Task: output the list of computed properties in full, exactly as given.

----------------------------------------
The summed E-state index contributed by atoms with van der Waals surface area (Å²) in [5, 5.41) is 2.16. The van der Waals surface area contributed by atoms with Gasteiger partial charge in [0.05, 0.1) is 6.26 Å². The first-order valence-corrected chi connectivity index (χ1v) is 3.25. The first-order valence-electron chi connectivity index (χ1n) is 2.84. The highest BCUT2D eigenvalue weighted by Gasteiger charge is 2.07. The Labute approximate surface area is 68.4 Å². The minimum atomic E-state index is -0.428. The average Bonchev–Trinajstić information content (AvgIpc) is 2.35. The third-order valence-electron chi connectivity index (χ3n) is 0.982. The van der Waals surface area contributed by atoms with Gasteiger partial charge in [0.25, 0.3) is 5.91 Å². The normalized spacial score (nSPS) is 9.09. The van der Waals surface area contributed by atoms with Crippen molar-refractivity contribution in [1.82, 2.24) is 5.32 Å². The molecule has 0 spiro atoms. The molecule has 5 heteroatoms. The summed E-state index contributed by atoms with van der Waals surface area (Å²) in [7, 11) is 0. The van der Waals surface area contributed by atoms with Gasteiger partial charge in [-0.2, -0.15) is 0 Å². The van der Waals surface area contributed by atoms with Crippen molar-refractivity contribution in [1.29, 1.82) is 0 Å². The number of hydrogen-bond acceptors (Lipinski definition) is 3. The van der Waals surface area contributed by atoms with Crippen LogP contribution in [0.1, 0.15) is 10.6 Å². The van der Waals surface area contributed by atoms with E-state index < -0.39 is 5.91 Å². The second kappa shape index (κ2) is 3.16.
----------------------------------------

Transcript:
The summed E-state index contributed by atoms with van der Waals surface area (Å²) in [5, 5.41) is 2.16. The van der Waals surface area contributed by atoms with Gasteiger partial charge in [0.05, 0.1) is 6.26 Å². The first-order valence-corrected chi connectivity index (χ1v) is 3.25. The first-order valence-electron chi connectivity index (χ1n) is 2.84. The highest BCUT2D eigenvalue weighted by Gasteiger charge is 2.07. The Labute approximate surface area is 68.4 Å². The minimum atomic E-state index is -0.428. The average Bonchev–Trinajstić information content (AvgIpc) is 2.35. The third-order valence-electron chi connectivity index (χ3n) is 0.982. The van der Waals surface area contributed by atoms with Gasteiger partial charge in [0.25, 0.3) is 5.91 Å². The normalized spacial score (nSPS) is 9.09. The van der Waals surface area contributed by atoms with Crippen molar-refractivity contribution in [1.82, 2.24) is 5.32 Å². The molecule has 0 spiro atoms. The molecule has 5 heteroatoms. The summed E-state index contributed by atoms with van der Waals surface area (Å²) in [7, 11) is 0. The van der Waals surface area contributed by atoms with Gasteiger partial charge in [-0.2, -0.15) is 0 Å². The van der Waals surface area contributed by atoms with Crippen molar-refractivity contribution in [1.29, 1.82) is 0 Å². The number of hydrogen-bond acceptors (Lipinski definition) is 3. The van der Waals surface area contributed by atoms with Crippen LogP contribution in [0.1, 0.15) is 10.6 Å². The van der Waals surface area contributed by atoms with E-state index < -0.39 is 5.91 Å². The second kappa shape index (κ2) is 3.16.